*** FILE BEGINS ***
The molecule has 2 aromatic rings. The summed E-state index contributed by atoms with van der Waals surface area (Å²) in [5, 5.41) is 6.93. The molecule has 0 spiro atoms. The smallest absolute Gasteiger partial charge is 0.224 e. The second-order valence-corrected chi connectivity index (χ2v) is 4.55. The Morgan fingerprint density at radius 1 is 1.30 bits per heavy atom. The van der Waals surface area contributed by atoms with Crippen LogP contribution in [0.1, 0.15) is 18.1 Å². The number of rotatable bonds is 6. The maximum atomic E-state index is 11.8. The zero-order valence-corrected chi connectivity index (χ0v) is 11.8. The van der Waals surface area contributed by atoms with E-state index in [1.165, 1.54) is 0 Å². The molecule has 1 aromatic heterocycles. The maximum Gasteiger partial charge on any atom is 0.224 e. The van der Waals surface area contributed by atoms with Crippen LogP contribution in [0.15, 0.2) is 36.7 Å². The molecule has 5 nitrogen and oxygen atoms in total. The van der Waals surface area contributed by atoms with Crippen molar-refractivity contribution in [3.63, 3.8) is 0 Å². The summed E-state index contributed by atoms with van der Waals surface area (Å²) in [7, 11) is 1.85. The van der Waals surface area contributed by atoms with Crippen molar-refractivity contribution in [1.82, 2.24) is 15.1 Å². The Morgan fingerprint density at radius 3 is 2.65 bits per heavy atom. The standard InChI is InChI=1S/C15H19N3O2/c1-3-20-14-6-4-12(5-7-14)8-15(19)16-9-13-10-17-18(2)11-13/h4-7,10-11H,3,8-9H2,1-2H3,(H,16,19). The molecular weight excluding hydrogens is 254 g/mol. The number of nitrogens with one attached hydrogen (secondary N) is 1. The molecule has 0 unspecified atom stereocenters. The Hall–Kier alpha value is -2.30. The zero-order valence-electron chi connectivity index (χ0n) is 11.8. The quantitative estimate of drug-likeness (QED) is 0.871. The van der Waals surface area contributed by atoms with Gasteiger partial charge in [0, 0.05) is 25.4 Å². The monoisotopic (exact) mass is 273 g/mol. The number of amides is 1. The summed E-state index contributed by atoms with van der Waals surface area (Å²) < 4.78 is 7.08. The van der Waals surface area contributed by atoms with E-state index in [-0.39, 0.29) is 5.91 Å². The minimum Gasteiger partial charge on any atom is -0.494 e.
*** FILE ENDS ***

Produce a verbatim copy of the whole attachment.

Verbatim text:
The molecule has 2 aromatic rings. The summed E-state index contributed by atoms with van der Waals surface area (Å²) in [5, 5.41) is 6.93. The molecule has 0 spiro atoms. The smallest absolute Gasteiger partial charge is 0.224 e. The second-order valence-corrected chi connectivity index (χ2v) is 4.55. The Morgan fingerprint density at radius 1 is 1.30 bits per heavy atom. The van der Waals surface area contributed by atoms with Crippen LogP contribution in [0.1, 0.15) is 18.1 Å². The number of rotatable bonds is 6. The maximum atomic E-state index is 11.8. The zero-order valence-corrected chi connectivity index (χ0v) is 11.8. The van der Waals surface area contributed by atoms with E-state index in [1.165, 1.54) is 0 Å². The molecule has 1 aromatic heterocycles. The maximum Gasteiger partial charge on any atom is 0.224 e. The van der Waals surface area contributed by atoms with Crippen LogP contribution in [0.15, 0.2) is 36.7 Å². The molecule has 5 nitrogen and oxygen atoms in total. The van der Waals surface area contributed by atoms with Crippen molar-refractivity contribution in [3.63, 3.8) is 0 Å². The summed E-state index contributed by atoms with van der Waals surface area (Å²) in [7, 11) is 1.85. The van der Waals surface area contributed by atoms with Crippen molar-refractivity contribution in [1.82, 2.24) is 15.1 Å². The Morgan fingerprint density at radius 3 is 2.65 bits per heavy atom. The standard InChI is InChI=1S/C15H19N3O2/c1-3-20-14-6-4-12(5-7-14)8-15(19)16-9-13-10-17-18(2)11-13/h4-7,10-11H,3,8-9H2,1-2H3,(H,16,19). The molecular weight excluding hydrogens is 254 g/mol. The number of nitrogens with one attached hydrogen (secondary N) is 1. The molecule has 0 unspecified atom stereocenters. The Hall–Kier alpha value is -2.30. The zero-order valence-electron chi connectivity index (χ0n) is 11.8. The quantitative estimate of drug-likeness (QED) is 0.871. The van der Waals surface area contributed by atoms with Gasteiger partial charge in [0, 0.05) is 25.4 Å². The monoisotopic (exact) mass is 273 g/mol. The number of amides is 1. The summed E-state index contributed by atoms with van der Waals surface area (Å²) < 4.78 is 7.08. The van der Waals surface area contributed by atoms with E-state index in [-0.39, 0.29) is 5.91 Å². The minimum Gasteiger partial charge on any atom is -0.494 e.